Cook County, 29 miles NW of the Loop. Inverness lies in the northwesternmost area of Cook County, surrounded by Barrington, Rolling Meadows, Hoffman Estates, Schaumburg, and Palatine. The village occupies six square miles of wooded, rolling hills. When Arthur T. McIntosh, a developer from Kenilworth, first visited the area in the 1920s, the land reminded him of Scotland, and he named it after the capital of the Scottish Highlands.
While looking for a summer retreat for his family, McIntosh decided that this farmland was a perfect site for development. In 1926, McIntosh purchased the first of 11 farms. By 1939, McIntosh owned several dairy farms, grain farms, and a hog farm, as well as the Cudahy Golf Course.
McIntosh and associate Way Thompson worked together to design and recreate a New England–like setting. They wanted to preserve Inverness's natural landscape, so they set strict standards for construction. They designed roads that wove their way around the hills. Few of those roads led into or out of the village, providing Inverness with a certain exclusiveness and privacy while also protecting the quiet and natural setting from traffic from the neighboring towns.
The houses also followed the topography, for they were built upon the rises of the land. The first homes, built in the 1920s and 1930s, were mostly one-story buildings of the Cape Cod, Williamsburg, English Cotswold, and French Provincial styles. All lots were at least one acre in size. A “no fence” policy allowed the natural landscape to flow from lot to lot. Curbs and streetlights were prohibited in order to emphasize the Inverness landscape. To further add to the wooded setting, McIntosh planted thousands of trees, including Norway pine, throughout the village.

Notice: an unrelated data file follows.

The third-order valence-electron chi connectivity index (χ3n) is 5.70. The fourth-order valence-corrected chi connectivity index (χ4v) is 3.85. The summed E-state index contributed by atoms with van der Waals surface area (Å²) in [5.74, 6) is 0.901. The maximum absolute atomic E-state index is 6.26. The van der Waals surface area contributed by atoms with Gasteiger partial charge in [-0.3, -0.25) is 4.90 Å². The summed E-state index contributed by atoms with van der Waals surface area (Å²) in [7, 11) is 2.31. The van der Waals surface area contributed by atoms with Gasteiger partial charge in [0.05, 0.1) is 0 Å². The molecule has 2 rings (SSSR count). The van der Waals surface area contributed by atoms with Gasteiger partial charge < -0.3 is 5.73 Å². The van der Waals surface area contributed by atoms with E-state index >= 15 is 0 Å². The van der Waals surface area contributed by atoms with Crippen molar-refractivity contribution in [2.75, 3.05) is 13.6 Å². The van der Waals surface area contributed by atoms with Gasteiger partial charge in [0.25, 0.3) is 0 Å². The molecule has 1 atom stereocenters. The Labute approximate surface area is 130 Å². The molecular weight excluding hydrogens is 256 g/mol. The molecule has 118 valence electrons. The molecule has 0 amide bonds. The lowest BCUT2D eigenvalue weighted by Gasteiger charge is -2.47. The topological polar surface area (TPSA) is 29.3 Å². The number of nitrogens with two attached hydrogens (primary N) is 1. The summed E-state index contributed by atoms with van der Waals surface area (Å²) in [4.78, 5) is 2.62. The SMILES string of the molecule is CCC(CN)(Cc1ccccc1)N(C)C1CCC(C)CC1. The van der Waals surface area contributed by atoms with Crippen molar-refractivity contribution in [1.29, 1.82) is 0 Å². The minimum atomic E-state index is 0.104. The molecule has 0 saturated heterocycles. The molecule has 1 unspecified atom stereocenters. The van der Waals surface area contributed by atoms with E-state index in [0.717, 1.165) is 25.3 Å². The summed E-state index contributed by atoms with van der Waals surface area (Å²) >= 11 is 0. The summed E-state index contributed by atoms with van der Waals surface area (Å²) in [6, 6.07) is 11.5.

Despite the Great Depression, McIntosh Company completed the first lot for sale in 1939. Those first homes, sold in the lofty price range of $9,000 to $20,000, established Inverness as an exclusive village. Though not initially successful, the population increased over time. Inverness began and remains a largely white enclave for the wealthy.
Inverness incorporated in 1962 and subsequently annexed some bordering areas in an attempt to preclude any encroaching development. By 1970, Inverness had 1,674 residents. Beginning in the 1980s, more people began moving into Inverness, pushing its population up to 6,749 by 2000.
Though an independent community with its own village president, Inverness has, however, linked itself to the adjoining towns. With no industry other than its private country club, residents worked either in outlying communities or in Chicago. Route 68 provides residents access to the other suburbs while Route 14 leads into the city. Metra commuter rail service to downtown Chicago is available in neighboring Barrington and Palatine. Students attend classes in Palatine, while the police force is shared with Barrington. The fire departments of both Barrington and Palatine service Inverness.
Women's Club of Inverness. History of Inverness. 1989.
The Electronic Encyclopedia of Chicago © 2005 Chicago Historical Society.
The Encyclopedia of Chicago © 2004 The Newberry Library. All Rights Reserved. Portions are copyrighted by other institutions and individuals. Additional information on copyright and permissions.